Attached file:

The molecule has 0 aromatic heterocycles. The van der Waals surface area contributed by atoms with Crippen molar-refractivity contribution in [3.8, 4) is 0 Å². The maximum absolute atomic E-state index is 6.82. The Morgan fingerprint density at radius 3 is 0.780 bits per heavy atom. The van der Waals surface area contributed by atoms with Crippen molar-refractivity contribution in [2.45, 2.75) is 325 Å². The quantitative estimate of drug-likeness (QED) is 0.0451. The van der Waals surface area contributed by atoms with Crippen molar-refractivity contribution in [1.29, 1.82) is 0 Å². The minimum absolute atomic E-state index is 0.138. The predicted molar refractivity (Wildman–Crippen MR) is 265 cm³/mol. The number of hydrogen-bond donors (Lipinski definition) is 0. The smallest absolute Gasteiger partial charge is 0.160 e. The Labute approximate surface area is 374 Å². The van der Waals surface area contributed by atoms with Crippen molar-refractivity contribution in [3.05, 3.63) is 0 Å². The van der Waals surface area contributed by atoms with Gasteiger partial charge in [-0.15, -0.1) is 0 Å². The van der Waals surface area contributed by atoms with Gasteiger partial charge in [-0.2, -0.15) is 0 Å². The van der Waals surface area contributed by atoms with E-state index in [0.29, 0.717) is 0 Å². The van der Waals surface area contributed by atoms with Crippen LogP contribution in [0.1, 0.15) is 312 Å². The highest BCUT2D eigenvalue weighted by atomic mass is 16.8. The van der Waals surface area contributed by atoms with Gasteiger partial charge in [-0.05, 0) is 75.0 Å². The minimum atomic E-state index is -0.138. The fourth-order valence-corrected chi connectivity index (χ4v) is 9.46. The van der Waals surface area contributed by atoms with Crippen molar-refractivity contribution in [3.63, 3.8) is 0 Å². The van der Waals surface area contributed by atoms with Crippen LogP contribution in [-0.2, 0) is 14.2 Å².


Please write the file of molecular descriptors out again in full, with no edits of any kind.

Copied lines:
The molecule has 0 aromatic heterocycles. The van der Waals surface area contributed by atoms with Crippen molar-refractivity contribution in [3.8, 4) is 0 Å². The maximum absolute atomic E-state index is 6.82. The Morgan fingerprint density at radius 3 is 0.780 bits per heavy atom. The van der Waals surface area contributed by atoms with Crippen molar-refractivity contribution in [2.45, 2.75) is 325 Å². The quantitative estimate of drug-likeness (QED) is 0.0451. The van der Waals surface area contributed by atoms with Crippen molar-refractivity contribution in [1.29, 1.82) is 0 Å². The minimum absolute atomic E-state index is 0.138. The predicted molar refractivity (Wildman–Crippen MR) is 265 cm³/mol. The number of hydrogen-bond donors (Lipinski definition) is 0. The smallest absolute Gasteiger partial charge is 0.160 e. The Labute approximate surface area is 374 Å². The van der Waals surface area contributed by atoms with Crippen molar-refractivity contribution in [3.05, 3.63) is 0 Å². The van der Waals surface area contributed by atoms with Gasteiger partial charge in [-0.15, -0.1) is 0 Å². The van der Waals surface area contributed by atoms with Gasteiger partial charge in [-0.2, -0.15) is 0 Å². The van der Waals surface area contributed by atoms with E-state index in [0.29, 0.717) is 0 Å². The van der Waals surface area contributed by atoms with Crippen LogP contribution in [0.1, 0.15) is 312 Å². The highest BCUT2D eigenvalue weighted by atomic mass is 16.8. The van der Waals surface area contributed by atoms with Gasteiger partial charge in [-0.05, 0) is 75.0 Å². The minimum atomic E-state index is -0.138. The fourth-order valence-corrected chi connectivity index (χ4v) is 9.46. The van der Waals surface area contributed by atoms with Crippen molar-refractivity contribution in [3.63, 3.8) is 0 Å². The van der Waals surface area contributed by atoms with Crippen LogP contribution in [-0.2, 0) is 14.2 Å².